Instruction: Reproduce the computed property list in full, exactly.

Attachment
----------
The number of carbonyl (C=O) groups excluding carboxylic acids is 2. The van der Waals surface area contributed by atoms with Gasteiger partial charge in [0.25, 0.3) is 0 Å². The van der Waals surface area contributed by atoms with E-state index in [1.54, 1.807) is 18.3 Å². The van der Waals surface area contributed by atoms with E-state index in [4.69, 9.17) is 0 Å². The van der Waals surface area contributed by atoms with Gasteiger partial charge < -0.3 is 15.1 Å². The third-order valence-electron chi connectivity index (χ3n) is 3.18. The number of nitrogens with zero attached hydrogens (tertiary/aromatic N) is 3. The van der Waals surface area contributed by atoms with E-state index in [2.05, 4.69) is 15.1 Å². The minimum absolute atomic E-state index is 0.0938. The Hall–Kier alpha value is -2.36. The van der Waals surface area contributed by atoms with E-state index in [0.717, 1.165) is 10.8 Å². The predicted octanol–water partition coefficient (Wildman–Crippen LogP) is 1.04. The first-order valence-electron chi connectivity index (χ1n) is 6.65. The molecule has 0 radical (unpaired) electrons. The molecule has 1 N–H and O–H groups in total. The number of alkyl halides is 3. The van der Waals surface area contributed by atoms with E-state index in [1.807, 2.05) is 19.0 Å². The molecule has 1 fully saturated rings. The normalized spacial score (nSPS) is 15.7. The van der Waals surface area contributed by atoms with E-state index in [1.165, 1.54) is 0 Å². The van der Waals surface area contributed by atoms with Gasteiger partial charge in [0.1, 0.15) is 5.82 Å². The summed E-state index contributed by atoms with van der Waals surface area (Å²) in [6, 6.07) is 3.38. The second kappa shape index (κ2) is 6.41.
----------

The number of carbonyl (C=O) groups excluding carboxylic acids is 2. The van der Waals surface area contributed by atoms with Gasteiger partial charge in [0.25, 0.3) is 0 Å². The van der Waals surface area contributed by atoms with E-state index in [1.54, 1.807) is 18.3 Å². The van der Waals surface area contributed by atoms with E-state index in [4.69, 9.17) is 0 Å². The van der Waals surface area contributed by atoms with Gasteiger partial charge < -0.3 is 15.1 Å². The third-order valence-electron chi connectivity index (χ3n) is 3.18. The number of nitrogens with zero attached hydrogens (tertiary/aromatic N) is 3. The van der Waals surface area contributed by atoms with E-state index in [2.05, 4.69) is 15.1 Å². The minimum absolute atomic E-state index is 0.0938. The Hall–Kier alpha value is -2.36. The van der Waals surface area contributed by atoms with E-state index in [0.717, 1.165) is 10.8 Å². The predicted octanol–water partition coefficient (Wildman–Crippen LogP) is 1.04. The first-order valence-electron chi connectivity index (χ1n) is 6.65. The molecule has 0 radical (unpaired) electrons. The molecule has 1 N–H and O–H groups in total. The number of alkyl halides is 3. The van der Waals surface area contributed by atoms with E-state index in [1.807, 2.05) is 19.0 Å². The molecule has 1 fully saturated rings. The normalized spacial score (nSPS) is 15.7. The van der Waals surface area contributed by atoms with E-state index in [1.165, 1.54) is 0 Å². The van der Waals surface area contributed by atoms with Gasteiger partial charge in [0.1, 0.15) is 5.82 Å². The summed E-state index contributed by atoms with van der Waals surface area (Å²) in [6, 6.07) is 3.38. The second kappa shape index (κ2) is 6.41.